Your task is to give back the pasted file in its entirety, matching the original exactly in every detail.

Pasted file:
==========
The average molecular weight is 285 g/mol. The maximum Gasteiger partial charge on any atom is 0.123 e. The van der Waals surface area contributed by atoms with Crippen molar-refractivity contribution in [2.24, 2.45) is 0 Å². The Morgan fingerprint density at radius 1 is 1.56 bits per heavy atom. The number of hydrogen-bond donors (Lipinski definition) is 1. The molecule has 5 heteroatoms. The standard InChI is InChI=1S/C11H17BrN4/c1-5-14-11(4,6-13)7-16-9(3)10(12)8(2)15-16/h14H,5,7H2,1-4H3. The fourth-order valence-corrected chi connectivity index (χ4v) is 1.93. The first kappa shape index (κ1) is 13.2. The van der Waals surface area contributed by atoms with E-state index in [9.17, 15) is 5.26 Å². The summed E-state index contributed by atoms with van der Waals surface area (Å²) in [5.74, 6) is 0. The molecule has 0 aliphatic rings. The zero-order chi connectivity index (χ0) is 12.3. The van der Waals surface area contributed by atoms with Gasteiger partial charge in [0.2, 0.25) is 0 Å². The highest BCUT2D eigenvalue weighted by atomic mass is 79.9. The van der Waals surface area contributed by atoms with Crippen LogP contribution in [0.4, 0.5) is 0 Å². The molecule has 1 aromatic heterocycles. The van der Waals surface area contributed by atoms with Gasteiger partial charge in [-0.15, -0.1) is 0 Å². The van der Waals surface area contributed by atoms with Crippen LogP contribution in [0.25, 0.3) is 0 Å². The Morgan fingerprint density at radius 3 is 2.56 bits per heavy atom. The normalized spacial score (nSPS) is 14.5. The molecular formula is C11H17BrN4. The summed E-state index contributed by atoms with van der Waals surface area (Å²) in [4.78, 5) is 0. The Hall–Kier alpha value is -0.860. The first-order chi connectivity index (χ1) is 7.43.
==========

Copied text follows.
The average molecular weight is 285 g/mol. The maximum Gasteiger partial charge on any atom is 0.123 e. The van der Waals surface area contributed by atoms with Crippen molar-refractivity contribution in [2.24, 2.45) is 0 Å². The Morgan fingerprint density at radius 1 is 1.56 bits per heavy atom. The number of hydrogen-bond donors (Lipinski definition) is 1. The molecule has 5 heteroatoms. The standard InChI is InChI=1S/C11H17BrN4/c1-5-14-11(4,6-13)7-16-9(3)10(12)8(2)15-16/h14H,5,7H2,1-4H3. The fourth-order valence-corrected chi connectivity index (χ4v) is 1.93. The first kappa shape index (κ1) is 13.2. The van der Waals surface area contributed by atoms with E-state index in [9.17, 15) is 5.26 Å². The summed E-state index contributed by atoms with van der Waals surface area (Å²) in [5.74, 6) is 0. The molecule has 0 aliphatic rings. The zero-order chi connectivity index (χ0) is 12.3. The van der Waals surface area contributed by atoms with Gasteiger partial charge in [0.2, 0.25) is 0 Å². The highest BCUT2D eigenvalue weighted by atomic mass is 79.9. The van der Waals surface area contributed by atoms with Crippen LogP contribution in [0.4, 0.5) is 0 Å². The molecule has 1 aromatic heterocycles. The van der Waals surface area contributed by atoms with Gasteiger partial charge in [-0.15, -0.1) is 0 Å². The van der Waals surface area contributed by atoms with Crippen LogP contribution in [0.25, 0.3) is 0 Å². The Morgan fingerprint density at radius 3 is 2.56 bits per heavy atom. The normalized spacial score (nSPS) is 14.5. The molecular formula is C11H17BrN4. The summed E-state index contributed by atoms with van der Waals surface area (Å²) in [4.78, 5) is 0. The Hall–Kier alpha value is -0.860. The first-order chi connectivity index (χ1) is 7.43.